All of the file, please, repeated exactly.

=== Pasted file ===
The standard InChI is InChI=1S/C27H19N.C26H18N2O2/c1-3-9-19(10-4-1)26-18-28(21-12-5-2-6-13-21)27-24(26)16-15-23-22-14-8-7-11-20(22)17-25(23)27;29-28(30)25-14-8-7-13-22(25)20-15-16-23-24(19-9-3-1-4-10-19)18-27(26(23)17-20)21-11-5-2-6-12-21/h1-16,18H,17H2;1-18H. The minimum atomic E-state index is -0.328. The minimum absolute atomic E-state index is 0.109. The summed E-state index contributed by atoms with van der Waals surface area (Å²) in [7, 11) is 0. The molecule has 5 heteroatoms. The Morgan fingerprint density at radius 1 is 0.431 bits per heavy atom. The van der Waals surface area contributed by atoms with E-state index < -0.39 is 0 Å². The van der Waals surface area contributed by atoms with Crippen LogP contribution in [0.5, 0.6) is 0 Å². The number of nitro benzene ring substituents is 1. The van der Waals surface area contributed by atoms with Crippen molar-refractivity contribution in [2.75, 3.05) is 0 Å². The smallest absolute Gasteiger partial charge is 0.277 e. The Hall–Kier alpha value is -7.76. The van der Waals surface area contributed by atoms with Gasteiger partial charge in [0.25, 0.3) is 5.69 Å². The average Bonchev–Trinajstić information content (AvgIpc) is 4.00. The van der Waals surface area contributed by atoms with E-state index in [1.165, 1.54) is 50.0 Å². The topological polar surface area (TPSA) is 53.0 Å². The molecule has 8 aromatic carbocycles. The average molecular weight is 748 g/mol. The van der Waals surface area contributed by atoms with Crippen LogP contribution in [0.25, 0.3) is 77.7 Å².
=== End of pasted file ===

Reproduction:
The standard InChI is InChI=1S/C27H19N.C26H18N2O2/c1-3-9-19(10-4-1)26-18-28(21-12-5-2-6-13-21)27-24(26)16-15-23-22-14-8-7-11-20(22)17-25(23)27;29-28(30)25-14-8-7-13-22(25)20-15-16-23-24(19-9-3-1-4-10-19)18-27(26(23)17-20)21-11-5-2-6-12-21/h1-16,18H,17H2;1-18H. The minimum atomic E-state index is -0.328. The minimum absolute atomic E-state index is 0.109. The summed E-state index contributed by atoms with van der Waals surface area (Å²) in [7, 11) is 0. The molecule has 5 heteroatoms. The Morgan fingerprint density at radius 1 is 0.431 bits per heavy atom. The van der Waals surface area contributed by atoms with E-state index < -0.39 is 0 Å². The van der Waals surface area contributed by atoms with Crippen LogP contribution in [0.5, 0.6) is 0 Å². The number of nitro benzene ring substituents is 1. The van der Waals surface area contributed by atoms with Crippen molar-refractivity contribution in [2.75, 3.05) is 0 Å². The smallest absolute Gasteiger partial charge is 0.277 e. The Hall–Kier alpha value is -7.76. The van der Waals surface area contributed by atoms with Gasteiger partial charge in [0.25, 0.3) is 5.69 Å². The average Bonchev–Trinajstić information content (AvgIpc) is 4.00. The van der Waals surface area contributed by atoms with E-state index in [1.165, 1.54) is 50.0 Å². The topological polar surface area (TPSA) is 53.0 Å². The molecule has 8 aromatic carbocycles. The average molecular weight is 748 g/mol. The van der Waals surface area contributed by atoms with Crippen LogP contribution in [0.25, 0.3) is 77.7 Å².